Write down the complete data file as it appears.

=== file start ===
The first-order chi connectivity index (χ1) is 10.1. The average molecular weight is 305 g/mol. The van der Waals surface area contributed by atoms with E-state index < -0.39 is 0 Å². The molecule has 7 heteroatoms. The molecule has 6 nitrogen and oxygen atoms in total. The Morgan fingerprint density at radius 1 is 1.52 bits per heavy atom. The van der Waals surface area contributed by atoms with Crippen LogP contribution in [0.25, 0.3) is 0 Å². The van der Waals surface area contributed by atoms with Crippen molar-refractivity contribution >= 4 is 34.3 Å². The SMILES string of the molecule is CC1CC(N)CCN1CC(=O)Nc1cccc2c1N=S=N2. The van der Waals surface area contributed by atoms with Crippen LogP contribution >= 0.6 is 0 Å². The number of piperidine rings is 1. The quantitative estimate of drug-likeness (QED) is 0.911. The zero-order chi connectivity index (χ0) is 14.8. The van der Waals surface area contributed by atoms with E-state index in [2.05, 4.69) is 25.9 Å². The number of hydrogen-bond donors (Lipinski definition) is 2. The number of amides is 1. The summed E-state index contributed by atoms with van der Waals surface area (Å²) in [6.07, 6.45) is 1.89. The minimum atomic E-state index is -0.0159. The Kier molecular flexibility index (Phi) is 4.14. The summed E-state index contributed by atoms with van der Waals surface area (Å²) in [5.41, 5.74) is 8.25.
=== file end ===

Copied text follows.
The first-order chi connectivity index (χ1) is 10.1. The average molecular weight is 305 g/mol. The van der Waals surface area contributed by atoms with E-state index < -0.39 is 0 Å². The molecule has 7 heteroatoms. The molecule has 6 nitrogen and oxygen atoms in total. The Morgan fingerprint density at radius 1 is 1.52 bits per heavy atom. The van der Waals surface area contributed by atoms with Crippen LogP contribution in [0.25, 0.3) is 0 Å². The van der Waals surface area contributed by atoms with Crippen molar-refractivity contribution >= 4 is 34.3 Å². The SMILES string of the molecule is CC1CC(N)CCN1CC(=O)Nc1cccc2c1N=S=N2. The van der Waals surface area contributed by atoms with Crippen LogP contribution >= 0.6 is 0 Å². The number of piperidine rings is 1. The quantitative estimate of drug-likeness (QED) is 0.911. The zero-order chi connectivity index (χ0) is 14.8. The van der Waals surface area contributed by atoms with E-state index in [2.05, 4.69) is 25.9 Å². The number of hydrogen-bond donors (Lipinski definition) is 2. The number of amides is 1. The summed E-state index contributed by atoms with van der Waals surface area (Å²) in [6.07, 6.45) is 1.89. The minimum atomic E-state index is -0.0159. The Kier molecular flexibility index (Phi) is 4.14. The summed E-state index contributed by atoms with van der Waals surface area (Å²) in [5.41, 5.74) is 8.25.